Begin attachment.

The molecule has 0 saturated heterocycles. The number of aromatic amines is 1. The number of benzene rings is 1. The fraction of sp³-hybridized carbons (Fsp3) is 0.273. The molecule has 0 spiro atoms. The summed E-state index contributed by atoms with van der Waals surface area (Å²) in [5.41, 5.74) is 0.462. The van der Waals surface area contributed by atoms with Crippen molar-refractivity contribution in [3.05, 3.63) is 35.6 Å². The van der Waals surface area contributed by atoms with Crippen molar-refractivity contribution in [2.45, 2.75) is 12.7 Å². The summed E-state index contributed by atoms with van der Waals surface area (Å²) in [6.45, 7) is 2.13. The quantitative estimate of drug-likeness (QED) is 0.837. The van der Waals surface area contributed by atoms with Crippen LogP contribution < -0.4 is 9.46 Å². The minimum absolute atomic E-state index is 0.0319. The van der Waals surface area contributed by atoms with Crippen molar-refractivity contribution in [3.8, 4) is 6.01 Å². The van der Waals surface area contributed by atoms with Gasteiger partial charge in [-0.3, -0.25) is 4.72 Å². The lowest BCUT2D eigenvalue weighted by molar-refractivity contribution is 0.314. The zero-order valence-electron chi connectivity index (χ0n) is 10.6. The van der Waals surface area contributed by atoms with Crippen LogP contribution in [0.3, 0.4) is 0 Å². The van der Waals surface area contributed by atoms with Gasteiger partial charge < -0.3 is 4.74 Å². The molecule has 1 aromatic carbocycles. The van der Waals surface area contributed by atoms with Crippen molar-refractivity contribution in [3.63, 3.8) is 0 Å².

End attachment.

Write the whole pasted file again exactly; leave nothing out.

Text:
The molecule has 0 saturated heterocycles. The number of aromatic amines is 1. The number of benzene rings is 1. The fraction of sp³-hybridized carbons (Fsp3) is 0.273. The molecule has 0 spiro atoms. The summed E-state index contributed by atoms with van der Waals surface area (Å²) in [5.41, 5.74) is 0.462. The van der Waals surface area contributed by atoms with Crippen molar-refractivity contribution in [3.05, 3.63) is 35.6 Å². The van der Waals surface area contributed by atoms with Crippen molar-refractivity contribution in [2.45, 2.75) is 12.7 Å². The summed E-state index contributed by atoms with van der Waals surface area (Å²) in [6.45, 7) is 2.13. The quantitative estimate of drug-likeness (QED) is 0.837. The van der Waals surface area contributed by atoms with Crippen LogP contribution < -0.4 is 9.46 Å². The minimum absolute atomic E-state index is 0.0319. The van der Waals surface area contributed by atoms with Crippen molar-refractivity contribution in [3.8, 4) is 6.01 Å². The van der Waals surface area contributed by atoms with Gasteiger partial charge in [-0.3, -0.25) is 4.72 Å². The lowest BCUT2D eigenvalue weighted by molar-refractivity contribution is 0.314. The zero-order valence-electron chi connectivity index (χ0n) is 10.6. The van der Waals surface area contributed by atoms with Crippen LogP contribution in [0.3, 0.4) is 0 Å². The van der Waals surface area contributed by atoms with Gasteiger partial charge < -0.3 is 4.74 Å². The molecule has 1 aromatic carbocycles. The van der Waals surface area contributed by atoms with Crippen molar-refractivity contribution in [3.63, 3.8) is 0 Å².